Psychodynamic psychotherapy is among the oldest of the practices of psychology and psychiatry and has stood the test of time as a highly effective, versatile and lasting treatment. As an increasing amount of people become willing to enter therapy, psychodynamic therapy remains a primary therapeutic option for numerous mental health conditions and substance use disorders.
What Is Psychodynamic Therapy?
Also known as insight-oriented therapy, psychodynamic therapy aims to help clients identify how their current behavior is informed, often unconsciously, by their past behavioral patterns.
Psychodynamic therapy has many similarities to psychoanalysis; the primary difference is that while psychoanalysis focuses most of its attention on the relationship between a client and a therapist, psychodynamic therapy aims to understand a client’s relationship to their outside world as well, often using the client-therapist relationship as a gauge and mirror for the client’s other relationships.
History of Psychodynamic Therapy
Because it is the oldest form of therapy, the history of psychodynamic therapy is well developed and highly documented. Sigmund Freud, the most preeminent historical figure in psychiatry and psychology, was the first therapist to use psychoanalysis and psychodynamic principles in therapy.
Freud’s Drive Theory
The psychodynamic perspective that originated with Sigmund Freud is called drive theory. Developed in the early 1900s, drive theory stated that a person’s internal unconscious drive toward sex and aggressive behavior (the id) needs a mediator (the ego) when it meets the forces of the outside world. The ego maintains psychological balance and minimizes pain by creating unconscious defense mechanisms, and the id is controlled through guilt by the superego, which develops later in childhood.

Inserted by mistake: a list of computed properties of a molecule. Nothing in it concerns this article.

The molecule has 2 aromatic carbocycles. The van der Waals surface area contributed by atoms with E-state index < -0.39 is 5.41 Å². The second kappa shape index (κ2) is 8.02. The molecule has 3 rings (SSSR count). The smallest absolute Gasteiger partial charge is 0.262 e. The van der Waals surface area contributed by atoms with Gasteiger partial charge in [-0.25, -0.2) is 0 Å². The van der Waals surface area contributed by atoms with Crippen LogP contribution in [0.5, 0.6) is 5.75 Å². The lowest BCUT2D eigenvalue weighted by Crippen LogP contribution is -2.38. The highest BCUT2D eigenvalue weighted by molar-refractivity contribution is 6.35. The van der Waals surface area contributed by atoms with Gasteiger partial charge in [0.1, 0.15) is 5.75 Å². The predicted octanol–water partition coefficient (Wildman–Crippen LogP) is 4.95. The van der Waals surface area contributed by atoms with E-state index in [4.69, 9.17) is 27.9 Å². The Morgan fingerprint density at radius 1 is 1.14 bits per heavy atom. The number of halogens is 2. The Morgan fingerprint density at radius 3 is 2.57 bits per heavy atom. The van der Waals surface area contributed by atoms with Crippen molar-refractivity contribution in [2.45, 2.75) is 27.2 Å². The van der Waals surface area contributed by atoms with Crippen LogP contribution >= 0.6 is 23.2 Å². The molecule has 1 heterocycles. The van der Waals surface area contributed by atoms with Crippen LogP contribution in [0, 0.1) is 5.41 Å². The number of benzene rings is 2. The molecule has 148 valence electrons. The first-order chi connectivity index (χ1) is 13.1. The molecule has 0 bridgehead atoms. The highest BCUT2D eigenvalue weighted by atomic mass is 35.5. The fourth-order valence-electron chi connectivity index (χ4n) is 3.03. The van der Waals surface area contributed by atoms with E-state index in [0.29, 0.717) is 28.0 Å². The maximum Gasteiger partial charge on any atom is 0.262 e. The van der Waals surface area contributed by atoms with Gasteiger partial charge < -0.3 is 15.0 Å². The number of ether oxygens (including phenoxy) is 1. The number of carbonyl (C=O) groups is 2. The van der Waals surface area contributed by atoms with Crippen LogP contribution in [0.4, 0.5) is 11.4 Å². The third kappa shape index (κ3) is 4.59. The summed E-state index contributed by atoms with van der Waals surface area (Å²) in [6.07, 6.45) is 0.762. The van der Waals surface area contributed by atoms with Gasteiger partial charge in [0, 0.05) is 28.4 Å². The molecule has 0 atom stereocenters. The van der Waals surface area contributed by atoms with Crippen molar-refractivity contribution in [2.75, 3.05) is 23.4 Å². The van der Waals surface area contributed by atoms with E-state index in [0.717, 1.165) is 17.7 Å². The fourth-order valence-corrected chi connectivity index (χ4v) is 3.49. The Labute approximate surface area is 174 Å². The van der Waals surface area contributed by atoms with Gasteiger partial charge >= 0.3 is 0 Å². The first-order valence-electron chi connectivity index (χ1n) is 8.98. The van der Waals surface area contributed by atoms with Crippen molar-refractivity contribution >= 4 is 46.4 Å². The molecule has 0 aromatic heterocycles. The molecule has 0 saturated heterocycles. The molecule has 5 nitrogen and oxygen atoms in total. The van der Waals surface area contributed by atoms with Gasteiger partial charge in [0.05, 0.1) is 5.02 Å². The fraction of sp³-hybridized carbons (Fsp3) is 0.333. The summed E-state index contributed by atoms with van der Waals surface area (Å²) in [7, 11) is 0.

Further Advancements in Psychodynamic Therapy
As the field of psychotherapy developed, others built on Freud’s work. Anna Freud, his youngest daughter, helped develop the theory of ego psychology, which states that the ego is a flexible and responsive mechanism for psychological defense and for adaptation to mental stresses.
Melanie Klein, D.W. Winnicott and others developed object relations theory, which states that people develop an idea of who they are in their close relationships in childhood and that they carry out their adult relationships based on the ideas they carry with them from childhood. Finally, Heinz Kohut pioneered self psychology, which states that individuals develop an idea of self that is based on their perception of their experiences, which helps them establish boundaries and differentiate from others.
Modern psychodynamic psychotherapy derives from these four schools of thought to help clients address unconscious defenses, understand connections between their past and current behaviors, create a solid sense of self and possess a more adaptive psyche capable of managing stress.
How Psychodynamic Therapy Works
In psychodynamic therapy sessions, clients are invited to speak freely about whatever is on their mind. Often this invite comes in the form of the therapist simply remaining silent while actively listening at the beginning of the session. Clients may opt to talk about their current feelings, relationships, events, fantasies or fears, even if the issues don’t seem to be connected. There is no script or a predetermined response from the therapist.
During psychodynamic therapy, the therapist is taking stock of his or her own feelings about what is being discussed by the client and is using those feelings to understand the client’s experience as much as possible. It is through this understanding that the therapist can help the client gain insight into his or her patterns of behavior and gently assist the client in changing these patterns. The therapist can also help the client understand the connections to past feelings or patterns of behavior.
It takes time for these patterns to emerge, for the therapist to recognize them, for the client and therapist to establish a trusting relationship and for the client to begin responding to the therapist’s input. Therefore, sessions of psychodynamic psychotherapy typically last for at least two years. This amount of time allows a client to gain enough insight and practice to make fundamental changes in character or identity.